Gruberova as Lucrezia

Edita Gruberova in recent years has pretty much cut her repertoire down to a handful of bel canto roles; Elisabetta in Roberto Devereux  and the title roles in Anna Bolena, La Straniera, Norma and Lucrezia Borgia.  The last of these was recorded in Munich in 2009 in a production by Christof Loy for the Bayerisches Staatsoper.  It shows that Gruberova still very much at the height of her powers but the production is less satisfactory.


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Gruberova’s Zerbinetta

A chance to see the young Edita Gruberova’s near legendary portrayal of Zerbinetta would be reason enough to watch the 1978 Vienna recording of Ariadne auf Naxos but, as it happens, there’s much more.  For a start the cast includes Gundula Janowitz, Walter Berry, René Kollo and Trudeliese Schmidt plus Karl Böhm, a man who worked closely with Strauss, is conducting.

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Don Tom

There are over 40 video recordings of Don Giovanni in the catalogue, dating back to 1954, and Thomas Allen sings the title role in quite a few of them.  This one was recorded at La Scala in 1987 and features a very strong cast in a careful, traditional staging.  It’s also pretty decent technical quality for the era.  The director was Giorgio Strehler in a comparatively rare opera outing.  His sets and costumes are of some vague aristocratic past with liveried footmen, big hats and twirling capes.  It’s quite handsome but not in any way revelatory.  Nor is any aspect of the production really.  We are clearly in an aristocratic milieu.  Tom Allen’s Don Giovanni is arrogant and proud with plenty of swagger.  There’s no hint of ambiguity about  Edita Gruberova’s Donna Anna or Ann Murray’s Donna Elvira and Francisco Araiza is a properly dutiful chump of a Don Ottavio.  It’s all quite serious with comic relief only in the most obvious places.  Having said that, there are some very effective scenes; especially the ending which has a an interesting lighting plot and manages not to be anti-climactic.

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The other Plymouth pilgrims

I suppose in some ways Bellini’s I Puritani is the perfect bel canto opera.  It has lots of great tunes, a wicked coloratura soprano part and an utterly ridiculous plot (my comments on the plot can be found in my review of the Met/Netrebko recording) and, of course, a mad scene.  In this recording from Barcelona’s Liceu the soprano role of Elvira is taken by Edita Gruberova, surely one of the greatest ever in this genre.  At 54 she doesn’t look ideal for the young bride to be but she can act and she gives a master class in bel canto style. What she has to yield to Netrebko in terms of looks and physical commitment she makes up for in sheer technical prowess.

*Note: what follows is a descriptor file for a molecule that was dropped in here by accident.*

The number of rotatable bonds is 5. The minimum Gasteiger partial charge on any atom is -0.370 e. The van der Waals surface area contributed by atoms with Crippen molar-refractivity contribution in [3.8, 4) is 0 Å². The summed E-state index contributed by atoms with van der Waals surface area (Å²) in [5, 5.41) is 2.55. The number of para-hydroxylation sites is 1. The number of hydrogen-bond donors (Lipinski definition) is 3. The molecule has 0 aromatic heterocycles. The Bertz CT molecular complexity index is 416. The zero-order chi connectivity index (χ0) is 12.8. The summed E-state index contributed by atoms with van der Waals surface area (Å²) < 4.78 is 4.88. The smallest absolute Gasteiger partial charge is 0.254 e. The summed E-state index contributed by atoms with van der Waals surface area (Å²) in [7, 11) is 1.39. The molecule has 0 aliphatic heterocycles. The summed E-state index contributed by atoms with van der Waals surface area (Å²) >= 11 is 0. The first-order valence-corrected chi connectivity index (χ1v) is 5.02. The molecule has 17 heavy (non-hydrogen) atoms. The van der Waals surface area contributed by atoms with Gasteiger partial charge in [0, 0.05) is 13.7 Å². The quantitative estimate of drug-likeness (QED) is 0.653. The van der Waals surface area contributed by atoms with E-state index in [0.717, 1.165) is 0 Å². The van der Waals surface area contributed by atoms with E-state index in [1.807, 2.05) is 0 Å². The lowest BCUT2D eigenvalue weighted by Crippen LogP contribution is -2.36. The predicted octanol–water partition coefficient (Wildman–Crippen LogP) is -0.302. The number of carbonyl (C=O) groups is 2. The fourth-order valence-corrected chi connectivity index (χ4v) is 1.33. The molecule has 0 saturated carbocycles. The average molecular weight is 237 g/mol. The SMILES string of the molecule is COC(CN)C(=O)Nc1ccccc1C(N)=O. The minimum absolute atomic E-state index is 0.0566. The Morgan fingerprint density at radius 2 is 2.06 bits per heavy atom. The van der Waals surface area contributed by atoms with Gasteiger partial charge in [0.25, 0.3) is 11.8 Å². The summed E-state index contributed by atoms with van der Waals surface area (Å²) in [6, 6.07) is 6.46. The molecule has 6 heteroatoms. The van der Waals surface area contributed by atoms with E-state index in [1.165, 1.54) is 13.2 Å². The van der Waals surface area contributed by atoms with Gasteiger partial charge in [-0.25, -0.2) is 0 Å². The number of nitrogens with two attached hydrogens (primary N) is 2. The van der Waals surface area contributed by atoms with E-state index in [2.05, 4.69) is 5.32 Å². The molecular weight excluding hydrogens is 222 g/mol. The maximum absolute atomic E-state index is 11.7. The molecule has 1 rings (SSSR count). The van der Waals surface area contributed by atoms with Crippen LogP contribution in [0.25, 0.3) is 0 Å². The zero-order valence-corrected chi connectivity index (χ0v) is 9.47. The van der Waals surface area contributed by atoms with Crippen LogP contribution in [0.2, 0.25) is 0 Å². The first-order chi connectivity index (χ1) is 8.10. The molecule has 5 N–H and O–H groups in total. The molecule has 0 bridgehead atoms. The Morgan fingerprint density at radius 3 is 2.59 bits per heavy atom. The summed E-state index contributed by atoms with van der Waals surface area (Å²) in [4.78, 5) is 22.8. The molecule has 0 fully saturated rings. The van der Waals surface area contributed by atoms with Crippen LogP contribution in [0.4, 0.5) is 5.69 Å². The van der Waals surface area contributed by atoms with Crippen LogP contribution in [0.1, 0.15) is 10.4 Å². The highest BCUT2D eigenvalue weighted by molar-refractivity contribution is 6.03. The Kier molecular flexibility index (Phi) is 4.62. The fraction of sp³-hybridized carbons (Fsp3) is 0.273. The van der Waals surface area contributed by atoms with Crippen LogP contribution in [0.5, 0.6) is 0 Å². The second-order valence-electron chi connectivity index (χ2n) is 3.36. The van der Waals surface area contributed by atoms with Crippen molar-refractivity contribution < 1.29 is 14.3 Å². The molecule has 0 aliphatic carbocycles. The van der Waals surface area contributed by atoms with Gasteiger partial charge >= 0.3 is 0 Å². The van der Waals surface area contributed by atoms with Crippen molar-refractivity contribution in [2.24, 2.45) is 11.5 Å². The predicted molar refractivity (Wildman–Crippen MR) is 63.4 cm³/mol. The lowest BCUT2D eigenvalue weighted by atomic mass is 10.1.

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Artificial and cruel Così

In 1988 Jean-Pierre Ponnelle made the last of his lip synched opera films; Mozart’s Così fan tutte.  It carries Ponnelle’s trademark “artificialityeven further than in other of his films that I have seen.  The sets, the costumes, the acting and the camera work never let us forget that this is a work of the, in the director’s words, “greatest artificiality”.  It also becomes increasingly clear as the piece progresses that Ponnelle has a very clear idea of what “the opera is about”.  Continue reading

de Bello Gallico

Bellini’s Norma is a tale of illicit love between two Gaulish priestesses (can women be called druids?) and a Roman tribune.  In this 2006 production for the Bayerische Staatsoper director Jürgen Rose has set the piece in the present day in a vaguely Middle Eastern setting.  Within that framework the story is told quite straightforwardly and there’s no attempt to project some kind of agenda.  The designs are very striking.  Blue figures a lot.  Norma’s home is an underground bunker.  When the Gauls arm for war they put on ski masks and supplement their spears with assault rifles.  It all looks really good.  The acting is also excellent and we get some real intensity in the Norma/Pollione/Adalgisa love triangle and in the tension between Norma and her father Oroveso.  It works as drama.

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Roberto Devereux

Donizetti’s Roberto Devereux is based (even more loosely than most Donizetti historical operas) on the relationship between Elizabeth the First and the Earl of Essex. Unfortunately for Liz, Essex is in love with the wife of the queen’s bestie; the entirely fictional Sarah, Duchess of Nottingham, whose ducal husband is also Essex’ bestie. Got that? As the opera opens, Essex has been recalled from Ireland to face treason charges but is vigorously defended by Nottingham. Eventually the queen rumbles Essex and agrees to sign his death warrant. By now Nottingham has also figured out what is going on and ties up his wife to stop her delivering the token ring to Elizabeth that will force her to pardon Essex. Essex is executed and the queen goes mad, abdicating in favour of James VI and I (who has been hanging around all along) and then dropping dead from grief. Pretty much par for the Donizetti course really.


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